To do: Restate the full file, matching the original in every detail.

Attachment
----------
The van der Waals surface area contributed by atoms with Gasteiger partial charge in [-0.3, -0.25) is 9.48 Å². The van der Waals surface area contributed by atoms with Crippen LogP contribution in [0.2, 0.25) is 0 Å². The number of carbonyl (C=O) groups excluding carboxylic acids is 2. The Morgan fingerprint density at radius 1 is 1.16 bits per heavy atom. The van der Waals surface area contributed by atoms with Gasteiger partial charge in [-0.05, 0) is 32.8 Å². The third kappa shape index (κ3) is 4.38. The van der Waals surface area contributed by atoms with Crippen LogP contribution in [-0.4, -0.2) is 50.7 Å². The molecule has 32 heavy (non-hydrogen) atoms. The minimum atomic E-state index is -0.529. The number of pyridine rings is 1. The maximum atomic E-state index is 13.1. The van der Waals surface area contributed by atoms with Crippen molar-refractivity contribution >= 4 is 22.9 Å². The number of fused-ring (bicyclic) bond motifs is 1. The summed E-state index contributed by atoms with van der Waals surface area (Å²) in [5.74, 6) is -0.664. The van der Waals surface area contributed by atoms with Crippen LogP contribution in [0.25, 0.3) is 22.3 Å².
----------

The van der Waals surface area contributed by atoms with Gasteiger partial charge in [-0.3, -0.25) is 9.48 Å². The van der Waals surface area contributed by atoms with Crippen LogP contribution in [0.2, 0.25) is 0 Å². The number of carbonyl (C=O) groups excluding carboxylic acids is 2. The Morgan fingerprint density at radius 1 is 1.16 bits per heavy atom. The van der Waals surface area contributed by atoms with Gasteiger partial charge in [-0.05, 0) is 32.8 Å². The third kappa shape index (κ3) is 4.38. The van der Waals surface area contributed by atoms with Crippen LogP contribution in [-0.4, -0.2) is 50.7 Å². The molecule has 32 heavy (non-hydrogen) atoms. The minimum atomic E-state index is -0.529. The number of pyridine rings is 1. The maximum atomic E-state index is 13.1. The van der Waals surface area contributed by atoms with Crippen molar-refractivity contribution >= 4 is 22.9 Å². The number of fused-ring (bicyclic) bond motifs is 1. The summed E-state index contributed by atoms with van der Waals surface area (Å²) in [5.74, 6) is -0.664. The van der Waals surface area contributed by atoms with Crippen LogP contribution in [0.25, 0.3) is 22.3 Å².